AUSTIN, TexasA fossil that was celebrated last year as a possible "missing link" between humans and early primates is actually a forebearer of modern-day lemurs and lorises, according to two papers by scientists at The University of Texas at Austin, Duke University and the University of Chicago.
In an article now available online in the Journal of Human Evolution, four scientists present evidence that the 47-million-year-old Darwinius masillae is not a haplorhine primate like humans, apes and monkeys, as the 2009 research claimed.
They also note that the article on Darwinius published last year in the journal PLoS ONE ignores two decades of published research showing that similar fossils are actually strepsirrhines, the primate group that includes lemurs and lorises.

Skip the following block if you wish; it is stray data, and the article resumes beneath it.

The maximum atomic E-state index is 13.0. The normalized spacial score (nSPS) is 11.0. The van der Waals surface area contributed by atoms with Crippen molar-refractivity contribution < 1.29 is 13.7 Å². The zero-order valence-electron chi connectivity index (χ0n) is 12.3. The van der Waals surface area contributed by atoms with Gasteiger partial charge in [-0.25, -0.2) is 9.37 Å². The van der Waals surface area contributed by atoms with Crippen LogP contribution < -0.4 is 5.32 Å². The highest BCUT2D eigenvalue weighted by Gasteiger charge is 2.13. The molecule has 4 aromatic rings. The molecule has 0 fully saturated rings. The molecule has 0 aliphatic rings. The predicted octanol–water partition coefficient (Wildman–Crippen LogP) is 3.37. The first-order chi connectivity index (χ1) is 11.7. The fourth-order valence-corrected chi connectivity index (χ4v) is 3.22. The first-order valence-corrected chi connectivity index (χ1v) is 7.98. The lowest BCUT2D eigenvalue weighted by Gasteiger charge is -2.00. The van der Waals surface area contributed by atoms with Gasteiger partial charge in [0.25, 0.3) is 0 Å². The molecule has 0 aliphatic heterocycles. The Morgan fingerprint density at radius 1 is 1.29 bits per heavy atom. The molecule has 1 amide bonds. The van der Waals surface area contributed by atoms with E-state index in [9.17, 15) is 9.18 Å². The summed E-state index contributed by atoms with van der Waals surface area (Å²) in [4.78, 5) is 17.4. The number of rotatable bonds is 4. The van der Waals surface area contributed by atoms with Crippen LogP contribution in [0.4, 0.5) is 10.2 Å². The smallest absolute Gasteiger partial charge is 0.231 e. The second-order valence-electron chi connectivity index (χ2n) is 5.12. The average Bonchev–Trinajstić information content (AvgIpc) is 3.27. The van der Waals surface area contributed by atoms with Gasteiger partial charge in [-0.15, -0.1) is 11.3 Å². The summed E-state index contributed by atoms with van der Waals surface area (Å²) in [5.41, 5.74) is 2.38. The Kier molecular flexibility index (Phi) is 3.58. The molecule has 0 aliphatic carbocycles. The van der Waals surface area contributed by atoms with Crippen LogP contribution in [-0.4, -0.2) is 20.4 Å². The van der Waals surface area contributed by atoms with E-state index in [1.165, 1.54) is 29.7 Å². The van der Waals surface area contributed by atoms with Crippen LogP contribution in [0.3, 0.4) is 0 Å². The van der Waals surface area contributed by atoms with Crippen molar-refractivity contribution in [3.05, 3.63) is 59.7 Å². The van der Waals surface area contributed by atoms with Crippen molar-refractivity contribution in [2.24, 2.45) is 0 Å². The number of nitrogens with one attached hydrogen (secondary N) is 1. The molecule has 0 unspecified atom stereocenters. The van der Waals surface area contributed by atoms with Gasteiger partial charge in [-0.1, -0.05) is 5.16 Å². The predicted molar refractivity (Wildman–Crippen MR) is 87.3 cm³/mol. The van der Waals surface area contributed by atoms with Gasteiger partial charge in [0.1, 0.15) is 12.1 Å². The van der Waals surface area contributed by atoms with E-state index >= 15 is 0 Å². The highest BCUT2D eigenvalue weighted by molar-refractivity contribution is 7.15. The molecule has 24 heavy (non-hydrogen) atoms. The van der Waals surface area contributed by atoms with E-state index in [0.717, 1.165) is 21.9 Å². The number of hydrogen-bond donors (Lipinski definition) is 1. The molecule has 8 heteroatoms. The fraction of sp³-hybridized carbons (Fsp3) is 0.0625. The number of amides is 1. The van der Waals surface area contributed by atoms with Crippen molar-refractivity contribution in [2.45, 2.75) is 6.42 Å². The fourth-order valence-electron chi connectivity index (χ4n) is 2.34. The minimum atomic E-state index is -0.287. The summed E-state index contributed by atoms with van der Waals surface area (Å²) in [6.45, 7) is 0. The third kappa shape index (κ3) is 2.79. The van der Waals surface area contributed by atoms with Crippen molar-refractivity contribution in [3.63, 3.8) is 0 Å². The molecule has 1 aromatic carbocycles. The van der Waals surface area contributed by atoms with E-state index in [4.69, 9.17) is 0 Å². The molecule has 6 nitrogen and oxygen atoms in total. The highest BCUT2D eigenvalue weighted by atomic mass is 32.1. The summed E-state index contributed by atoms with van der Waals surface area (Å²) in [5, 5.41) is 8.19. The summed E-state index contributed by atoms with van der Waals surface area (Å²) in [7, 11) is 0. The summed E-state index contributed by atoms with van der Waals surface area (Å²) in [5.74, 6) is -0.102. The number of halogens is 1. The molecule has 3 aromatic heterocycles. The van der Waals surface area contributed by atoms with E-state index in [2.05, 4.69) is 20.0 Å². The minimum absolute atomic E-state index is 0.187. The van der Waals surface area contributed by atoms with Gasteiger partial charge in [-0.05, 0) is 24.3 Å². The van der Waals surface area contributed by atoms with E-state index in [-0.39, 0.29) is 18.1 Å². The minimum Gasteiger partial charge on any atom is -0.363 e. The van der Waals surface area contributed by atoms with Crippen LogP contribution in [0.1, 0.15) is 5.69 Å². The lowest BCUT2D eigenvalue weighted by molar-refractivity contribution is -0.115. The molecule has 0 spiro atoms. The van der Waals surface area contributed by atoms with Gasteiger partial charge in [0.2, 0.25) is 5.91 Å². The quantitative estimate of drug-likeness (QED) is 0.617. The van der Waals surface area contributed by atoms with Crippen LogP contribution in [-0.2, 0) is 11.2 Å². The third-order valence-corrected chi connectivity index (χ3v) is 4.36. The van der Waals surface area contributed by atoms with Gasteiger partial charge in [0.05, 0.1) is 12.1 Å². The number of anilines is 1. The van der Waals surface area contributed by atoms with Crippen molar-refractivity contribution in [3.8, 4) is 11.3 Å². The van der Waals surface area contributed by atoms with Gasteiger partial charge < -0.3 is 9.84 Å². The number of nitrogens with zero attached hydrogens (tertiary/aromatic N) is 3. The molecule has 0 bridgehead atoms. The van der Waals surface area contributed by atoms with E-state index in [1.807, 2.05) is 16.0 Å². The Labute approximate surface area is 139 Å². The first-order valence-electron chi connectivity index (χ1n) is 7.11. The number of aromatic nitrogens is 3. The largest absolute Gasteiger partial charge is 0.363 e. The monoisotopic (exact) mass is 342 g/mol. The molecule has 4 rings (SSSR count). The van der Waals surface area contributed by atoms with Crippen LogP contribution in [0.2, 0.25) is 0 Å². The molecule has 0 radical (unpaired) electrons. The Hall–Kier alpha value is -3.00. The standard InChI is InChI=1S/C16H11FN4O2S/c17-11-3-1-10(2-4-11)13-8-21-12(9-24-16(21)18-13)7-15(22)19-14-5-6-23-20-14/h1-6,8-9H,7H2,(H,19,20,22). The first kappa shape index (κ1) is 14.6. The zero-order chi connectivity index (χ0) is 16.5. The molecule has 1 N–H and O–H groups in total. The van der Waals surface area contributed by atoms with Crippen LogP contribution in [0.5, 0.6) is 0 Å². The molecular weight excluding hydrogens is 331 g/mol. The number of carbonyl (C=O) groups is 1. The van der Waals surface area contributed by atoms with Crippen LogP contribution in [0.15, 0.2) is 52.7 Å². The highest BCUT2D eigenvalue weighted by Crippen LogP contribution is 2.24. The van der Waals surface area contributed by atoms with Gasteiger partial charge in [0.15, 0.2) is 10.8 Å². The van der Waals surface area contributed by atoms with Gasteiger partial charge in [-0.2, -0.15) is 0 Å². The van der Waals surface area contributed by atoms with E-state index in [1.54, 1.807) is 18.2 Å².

"Many lines of evidence indicate that Darwinius has nothing at all to do with human evolution," says Chris Kirk, associate professor of anthropology at The University of Texas at Austin. "Every year, scientists describe new fossils that contribute to our understanding of primate evolution. What's amazing about Darwinius is, despite the fact that it's nearly complete, it tells us very little that we didn't already know from fossils of closely related species."
His co-authors are anthropologists Blythe Williams and Richard Kay of Duke and evolutionary biologist Callum Ross of the University of Chicago. Williams, Kay and Kirk also collaborated on a related article about to be published in the Proceedings of the National Academy of Sciences that reviews the early fossil record and anatomical features of anthropoids the primate group that includes monkeys, apes, and humans.
Last spring's much-publicized article on Darwinius was released in conjunction with a book, a History Channel documentary, and an exhibit in the American Museum of Natural History. At a news conference attended by New York Mayor Michael Blo
|Contact: Gary Susswein|
University of Texas at Austin